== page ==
Ownership Share and Control
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When FamilyLight sm discusses disclosure of ownership share and control, in most cases the situation is very straightforward.  In a few cases it is fairly complex to determine how specific situations relate to our Guidelines and our Questionnaire

Our questions in our Questionnaire and our Guidelines focus on above 5% and 50% shares of ownership and control. Usually we are unconcerned about ownership and control of 5% or less,  but when no single person or organization owns 5% or controls 5% we want to know about some of the largest shares of ownership and/or control. 

For that reason we will clarify these points:

  • What do we mean by control?

  • Clarification of what happens when there are no owners or investors over 5%.

  • Clarification of what we mean by any percentage level of control when that is not identical to ownership.

Note that percentages of ownership held by spouses or by two companies controlled from the same source or  a person and a company he or she controls or husband and wife together, should be treated a single holding for purposes of determining percentage control or ownership. 

Control seems like and obvious concept but there are ambiguities as to how to pin down percentages.  The fact is that any way we define control there are likely to be apparent contradictions.  In the simplest situations in investor owned organizations are controlled in proportion to level of investment. But that is before we consider that there is such a think as non-voting investment.  There is also the fact that businesses are not pure democracies but representative democracies, exemplified by the fact that boards of directors in corporations do not represent the interests of stockholders in the same proportion.  In not-for-profit corporations, there are no investors.

One might think that the control depends upon the governing board with each member having the same levelof influence.  That may be true in many situations, perhaps even most, but there is such a thing as weighted voting. There is also the matter that in many cases, seats on the governing board are controlled by an outside group.  So who is in control the governing board member or the person or entity that has the power of appointment.  When we look at partnerships, trusts, and Limited Liability Companies, the matter of control is much more complex and ambiguous. 

Our solution is to defy the laws of mathematics. When there is a credible reason to assume that some person or something holds a certain level of control, we simply buy into the assumption.  For example if not-for-profit-corporation A has a ten member board with  a one person one vote rule, it seems that each member has 10% control. Right? Not so fast. It seems that not-for-profit corporation B has the right of appointment of the incumbents of three of those seats.  So by our calculations that defy the laws of mathematics, each board member represents 10% control, and not-for-profit corporation B controls 30%, adding up to 130%.  So far as we are concerned not-for-profit corporation B plus  three board members it doesn't appoint represent majority control for our purposes.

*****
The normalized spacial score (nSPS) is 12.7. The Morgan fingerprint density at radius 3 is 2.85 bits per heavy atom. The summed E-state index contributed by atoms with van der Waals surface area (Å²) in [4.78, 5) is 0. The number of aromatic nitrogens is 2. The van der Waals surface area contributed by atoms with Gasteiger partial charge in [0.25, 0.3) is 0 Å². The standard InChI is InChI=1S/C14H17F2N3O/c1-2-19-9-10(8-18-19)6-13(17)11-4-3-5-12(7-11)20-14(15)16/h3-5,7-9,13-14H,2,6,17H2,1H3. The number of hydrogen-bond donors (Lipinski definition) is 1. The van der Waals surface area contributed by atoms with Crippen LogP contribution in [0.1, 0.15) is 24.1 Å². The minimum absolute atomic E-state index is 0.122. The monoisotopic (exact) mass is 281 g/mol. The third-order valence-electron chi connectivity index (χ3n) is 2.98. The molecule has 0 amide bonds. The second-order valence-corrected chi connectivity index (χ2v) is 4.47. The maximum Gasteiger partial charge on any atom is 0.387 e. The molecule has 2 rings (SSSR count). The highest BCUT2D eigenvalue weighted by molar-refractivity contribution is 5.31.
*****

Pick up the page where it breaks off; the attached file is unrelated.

So for us, any reasonable basis for understanding that a particular person or organization has a certain percentage of control, we accept that. If the percentages of control add up to far more than 100%, we don't mind the mathematical absurdity.  If it looks like control at a certain percentage we treat it as control. 

When the percentage of either control, ownership, or investment is so diverse that in one or more of those areas, no one person or entity holds more than 5%, we take a different approach.  We have not been concerned with ownership, investment, and control of 5% or less because those sources usually don't have a lot of influence.  When ownership is that diverse we need to find a way to identify where the influence is coming from. Until we gain more experience, our approach is to request, in that case, disclosure of the largest owners and control sources to represent over 50% when all are added together. 

Let's unpack that. To determine who we want to know about, consider an imaginary list of owners and investors, ranked in order of size of investment from largest to smallest. We then want to look at the portion of that list from the top, until we have considered enough of them that the total ownership share of all together represents a majority.  Same thing with the idea of control.  So what do we do with a governing board of 30, with each member having equal weight?  No one has 5%, but there is no way to rank them.  In that situation when we ask for governing board members holding more than 5% control, we must accept the alternative of identifying all thirty board members. 

When percentage ownership and percentage control point in two different directions how do we resolve it? We go in both directions.  We already said we are ignoring the laws of mathematics.  So if investment/ownership points in one direction and other control factors point in another, we want to know about percentages over 5% either way of computing influence.

As we gain experience, we will be making adjustments. Maybe we will want to know about contributors to non-for-profits. Maybe we will want to know more about who holds debt.  We do want transparency about both the values behind the schools and programs, the threats to sound management.  We expect to get better at this as time passes. 

Last updated March 24, 2009; minor edit March 26, 2009


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